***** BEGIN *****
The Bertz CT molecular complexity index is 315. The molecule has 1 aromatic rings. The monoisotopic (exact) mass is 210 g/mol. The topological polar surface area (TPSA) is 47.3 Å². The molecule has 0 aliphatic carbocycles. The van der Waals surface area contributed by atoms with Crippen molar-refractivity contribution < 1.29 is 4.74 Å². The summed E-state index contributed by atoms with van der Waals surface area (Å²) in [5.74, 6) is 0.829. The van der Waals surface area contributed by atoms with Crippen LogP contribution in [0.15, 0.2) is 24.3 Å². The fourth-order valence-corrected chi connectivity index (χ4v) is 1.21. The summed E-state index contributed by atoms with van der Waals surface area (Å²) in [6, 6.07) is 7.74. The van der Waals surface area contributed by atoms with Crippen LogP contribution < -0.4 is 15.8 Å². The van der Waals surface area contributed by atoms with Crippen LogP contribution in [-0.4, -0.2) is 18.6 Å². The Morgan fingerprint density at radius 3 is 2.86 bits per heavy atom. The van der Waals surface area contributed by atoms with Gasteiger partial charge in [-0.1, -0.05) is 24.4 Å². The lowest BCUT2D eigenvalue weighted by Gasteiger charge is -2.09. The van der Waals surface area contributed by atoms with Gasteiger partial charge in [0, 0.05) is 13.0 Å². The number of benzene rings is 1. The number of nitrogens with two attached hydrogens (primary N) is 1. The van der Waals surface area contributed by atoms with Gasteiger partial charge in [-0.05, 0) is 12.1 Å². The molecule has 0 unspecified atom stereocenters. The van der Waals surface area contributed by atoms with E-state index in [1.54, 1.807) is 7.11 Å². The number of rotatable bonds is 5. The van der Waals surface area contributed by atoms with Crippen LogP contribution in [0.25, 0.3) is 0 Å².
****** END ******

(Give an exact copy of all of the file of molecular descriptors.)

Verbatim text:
The Bertz CT molecular complexity index is 315. The molecule has 1 aromatic rings. The monoisotopic (exact) mass is 210 g/mol. The topological polar surface area (TPSA) is 47.3 Å². The molecule has 0 aliphatic carbocycles. The van der Waals surface area contributed by atoms with Crippen molar-refractivity contribution < 1.29 is 4.74 Å². The summed E-state index contributed by atoms with van der Waals surface area (Å²) in [5.74, 6) is 0.829. The van der Waals surface area contributed by atoms with Crippen LogP contribution in [0.15, 0.2) is 24.3 Å². The fourth-order valence-corrected chi connectivity index (χ4v) is 1.21. The summed E-state index contributed by atoms with van der Waals surface area (Å²) in [6, 6.07) is 7.74. The van der Waals surface area contributed by atoms with Crippen LogP contribution < -0.4 is 15.8 Å². The van der Waals surface area contributed by atoms with Crippen LogP contribution in [-0.4, -0.2) is 18.6 Å². The Morgan fingerprint density at radius 3 is 2.86 bits per heavy atom. The van der Waals surface area contributed by atoms with Gasteiger partial charge in [-0.1, -0.05) is 24.4 Å². The lowest BCUT2D eigenvalue weighted by Gasteiger charge is -2.09. The van der Waals surface area contributed by atoms with Gasteiger partial charge in [0, 0.05) is 13.0 Å². The number of benzene rings is 1. The number of nitrogens with two attached hydrogens (primary N) is 1. The van der Waals surface area contributed by atoms with Gasteiger partial charge in [-0.05, 0) is 12.1 Å². The molecule has 0 unspecified atom stereocenters. The van der Waals surface area contributed by atoms with E-state index in [1.54, 1.807) is 7.11 Å². The number of rotatable bonds is 5. The van der Waals surface area contributed by atoms with Crippen LogP contribution in [0.25, 0.3) is 0 Å².